X-ray Binary

animation of an x-ray binary

The brightest X-ray sources in our galaxy are X-ray binaries. These X-ray binaries are two stars which rotate around each other. One of the two is a normal star; but the other is a collapsed star, such as a neutron star or a black hole, which has about the same mass as our Sun but has shrunk to ten kilometers or less in radius. Material is drawn from the normal star and spirals in via an accretion disk onto the compact star. Intense X-ray emission is released from the inner region of the accretion disk where it falls onto the collapsed star.


Web page maintained by

paint pot icon Pat Tyler

tyler@universe.gsfc.nasa.gov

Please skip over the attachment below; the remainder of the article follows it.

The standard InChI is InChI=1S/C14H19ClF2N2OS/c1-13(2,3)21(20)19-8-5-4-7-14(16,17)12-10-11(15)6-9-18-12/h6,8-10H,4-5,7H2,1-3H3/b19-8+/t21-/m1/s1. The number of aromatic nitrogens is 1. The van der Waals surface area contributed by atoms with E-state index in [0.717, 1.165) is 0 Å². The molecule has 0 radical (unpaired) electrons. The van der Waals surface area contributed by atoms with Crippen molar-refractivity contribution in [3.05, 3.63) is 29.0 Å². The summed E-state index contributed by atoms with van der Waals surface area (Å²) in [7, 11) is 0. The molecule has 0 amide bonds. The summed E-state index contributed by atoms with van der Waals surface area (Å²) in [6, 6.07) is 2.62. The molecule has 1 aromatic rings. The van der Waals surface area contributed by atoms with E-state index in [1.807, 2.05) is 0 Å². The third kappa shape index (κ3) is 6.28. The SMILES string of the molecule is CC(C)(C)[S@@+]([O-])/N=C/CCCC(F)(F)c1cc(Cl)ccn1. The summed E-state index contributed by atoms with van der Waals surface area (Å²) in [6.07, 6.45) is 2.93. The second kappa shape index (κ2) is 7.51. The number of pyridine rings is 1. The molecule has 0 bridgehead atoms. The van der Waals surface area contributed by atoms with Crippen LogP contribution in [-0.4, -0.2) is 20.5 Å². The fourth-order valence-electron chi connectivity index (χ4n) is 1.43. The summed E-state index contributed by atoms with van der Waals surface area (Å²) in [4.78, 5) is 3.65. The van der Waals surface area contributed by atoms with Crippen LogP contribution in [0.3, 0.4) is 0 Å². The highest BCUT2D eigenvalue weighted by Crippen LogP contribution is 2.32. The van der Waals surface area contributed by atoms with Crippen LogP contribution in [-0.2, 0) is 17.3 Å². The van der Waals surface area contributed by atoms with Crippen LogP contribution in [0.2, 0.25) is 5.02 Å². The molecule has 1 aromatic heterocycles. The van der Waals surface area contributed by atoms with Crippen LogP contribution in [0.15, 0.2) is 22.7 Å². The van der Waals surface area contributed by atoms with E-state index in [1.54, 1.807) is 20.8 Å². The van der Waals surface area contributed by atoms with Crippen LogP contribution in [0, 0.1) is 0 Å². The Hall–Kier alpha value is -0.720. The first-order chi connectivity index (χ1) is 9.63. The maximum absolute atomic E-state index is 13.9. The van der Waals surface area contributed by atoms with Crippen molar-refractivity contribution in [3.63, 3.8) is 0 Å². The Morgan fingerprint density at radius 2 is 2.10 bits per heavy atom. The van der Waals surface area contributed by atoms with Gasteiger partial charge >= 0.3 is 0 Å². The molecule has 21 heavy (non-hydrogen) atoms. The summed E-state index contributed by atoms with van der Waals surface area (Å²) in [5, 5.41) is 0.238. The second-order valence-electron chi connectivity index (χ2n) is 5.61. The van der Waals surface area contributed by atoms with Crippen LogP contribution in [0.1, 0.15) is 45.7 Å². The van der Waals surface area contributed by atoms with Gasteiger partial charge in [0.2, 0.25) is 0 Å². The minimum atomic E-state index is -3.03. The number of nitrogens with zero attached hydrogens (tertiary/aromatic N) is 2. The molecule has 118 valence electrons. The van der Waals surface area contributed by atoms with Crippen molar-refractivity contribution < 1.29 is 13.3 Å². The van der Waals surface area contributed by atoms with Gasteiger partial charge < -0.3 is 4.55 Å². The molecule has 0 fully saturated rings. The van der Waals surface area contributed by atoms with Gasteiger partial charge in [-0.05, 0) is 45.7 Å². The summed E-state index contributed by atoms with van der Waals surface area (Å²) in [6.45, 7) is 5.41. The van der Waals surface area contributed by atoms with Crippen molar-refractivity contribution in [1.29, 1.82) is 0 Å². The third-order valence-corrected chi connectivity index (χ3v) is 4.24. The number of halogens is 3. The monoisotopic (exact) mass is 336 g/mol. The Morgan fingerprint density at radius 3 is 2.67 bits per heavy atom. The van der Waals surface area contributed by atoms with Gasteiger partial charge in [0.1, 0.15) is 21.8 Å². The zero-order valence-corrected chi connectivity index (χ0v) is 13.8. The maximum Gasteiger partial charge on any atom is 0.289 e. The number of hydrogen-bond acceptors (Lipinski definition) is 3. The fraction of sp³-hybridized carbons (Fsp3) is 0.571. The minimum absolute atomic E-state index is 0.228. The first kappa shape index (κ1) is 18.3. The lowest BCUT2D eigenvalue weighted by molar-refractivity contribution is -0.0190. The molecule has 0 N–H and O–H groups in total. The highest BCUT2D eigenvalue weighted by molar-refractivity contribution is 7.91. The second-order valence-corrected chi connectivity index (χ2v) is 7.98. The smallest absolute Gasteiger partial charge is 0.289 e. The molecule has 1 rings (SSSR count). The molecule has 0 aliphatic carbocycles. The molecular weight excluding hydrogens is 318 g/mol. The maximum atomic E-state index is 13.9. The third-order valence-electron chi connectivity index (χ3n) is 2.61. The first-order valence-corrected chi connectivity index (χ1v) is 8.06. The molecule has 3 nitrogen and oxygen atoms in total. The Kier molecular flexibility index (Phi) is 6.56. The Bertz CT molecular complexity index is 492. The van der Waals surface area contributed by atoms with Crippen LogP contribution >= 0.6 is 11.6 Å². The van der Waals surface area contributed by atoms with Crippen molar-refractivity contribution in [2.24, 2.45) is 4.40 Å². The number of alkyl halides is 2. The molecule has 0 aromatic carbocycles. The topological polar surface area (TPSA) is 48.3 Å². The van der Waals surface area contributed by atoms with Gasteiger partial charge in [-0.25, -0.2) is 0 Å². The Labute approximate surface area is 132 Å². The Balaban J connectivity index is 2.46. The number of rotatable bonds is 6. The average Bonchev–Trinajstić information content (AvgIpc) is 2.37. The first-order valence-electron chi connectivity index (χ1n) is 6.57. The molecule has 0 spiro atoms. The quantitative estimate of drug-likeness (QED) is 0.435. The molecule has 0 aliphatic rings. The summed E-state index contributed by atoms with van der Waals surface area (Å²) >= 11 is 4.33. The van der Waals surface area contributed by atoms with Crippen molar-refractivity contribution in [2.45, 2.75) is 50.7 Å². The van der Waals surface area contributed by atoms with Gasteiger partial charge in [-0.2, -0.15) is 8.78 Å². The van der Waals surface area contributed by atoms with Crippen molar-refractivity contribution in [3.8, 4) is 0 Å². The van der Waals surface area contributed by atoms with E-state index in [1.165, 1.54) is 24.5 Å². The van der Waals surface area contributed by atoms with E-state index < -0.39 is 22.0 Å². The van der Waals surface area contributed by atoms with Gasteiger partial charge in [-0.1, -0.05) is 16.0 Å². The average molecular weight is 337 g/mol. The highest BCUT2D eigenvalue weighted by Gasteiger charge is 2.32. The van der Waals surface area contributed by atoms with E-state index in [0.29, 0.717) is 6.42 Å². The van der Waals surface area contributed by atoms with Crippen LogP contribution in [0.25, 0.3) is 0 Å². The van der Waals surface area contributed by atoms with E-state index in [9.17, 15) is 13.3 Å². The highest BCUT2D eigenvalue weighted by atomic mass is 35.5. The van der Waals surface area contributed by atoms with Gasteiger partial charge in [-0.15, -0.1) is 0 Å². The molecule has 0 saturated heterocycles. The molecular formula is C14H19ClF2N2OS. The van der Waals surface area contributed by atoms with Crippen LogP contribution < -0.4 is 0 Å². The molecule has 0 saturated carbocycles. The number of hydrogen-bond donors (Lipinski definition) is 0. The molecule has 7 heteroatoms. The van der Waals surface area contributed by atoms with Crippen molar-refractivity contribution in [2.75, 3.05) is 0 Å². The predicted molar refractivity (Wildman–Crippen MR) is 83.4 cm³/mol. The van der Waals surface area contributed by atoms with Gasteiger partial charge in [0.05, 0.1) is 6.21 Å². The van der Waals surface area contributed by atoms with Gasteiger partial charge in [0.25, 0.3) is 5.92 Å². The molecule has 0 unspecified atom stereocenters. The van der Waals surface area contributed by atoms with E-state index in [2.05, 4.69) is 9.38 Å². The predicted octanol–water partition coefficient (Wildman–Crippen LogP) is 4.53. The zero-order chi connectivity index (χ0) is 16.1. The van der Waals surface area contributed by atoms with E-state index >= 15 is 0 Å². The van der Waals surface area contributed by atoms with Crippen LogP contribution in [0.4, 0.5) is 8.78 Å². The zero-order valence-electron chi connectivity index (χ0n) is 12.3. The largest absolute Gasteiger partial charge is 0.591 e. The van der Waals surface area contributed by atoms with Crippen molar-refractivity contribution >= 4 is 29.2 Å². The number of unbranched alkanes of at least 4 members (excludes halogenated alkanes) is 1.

HEASARC Home | Observatories | Archive | Calibration | Software | Tools | Students/Teachers/Public

Last modified: Monday, 17-Sep-2018 19:29:05 EDT

The HEASARC is hiring! - Applications are now being accepted for a scientist with significant experience and interest in the technical aspects of astrophysics research, to work in the HEASARC at NASA Goddard Space Flight Center (GSFC) in Greenbelt, MD. Refer to the AAS Job register for full details.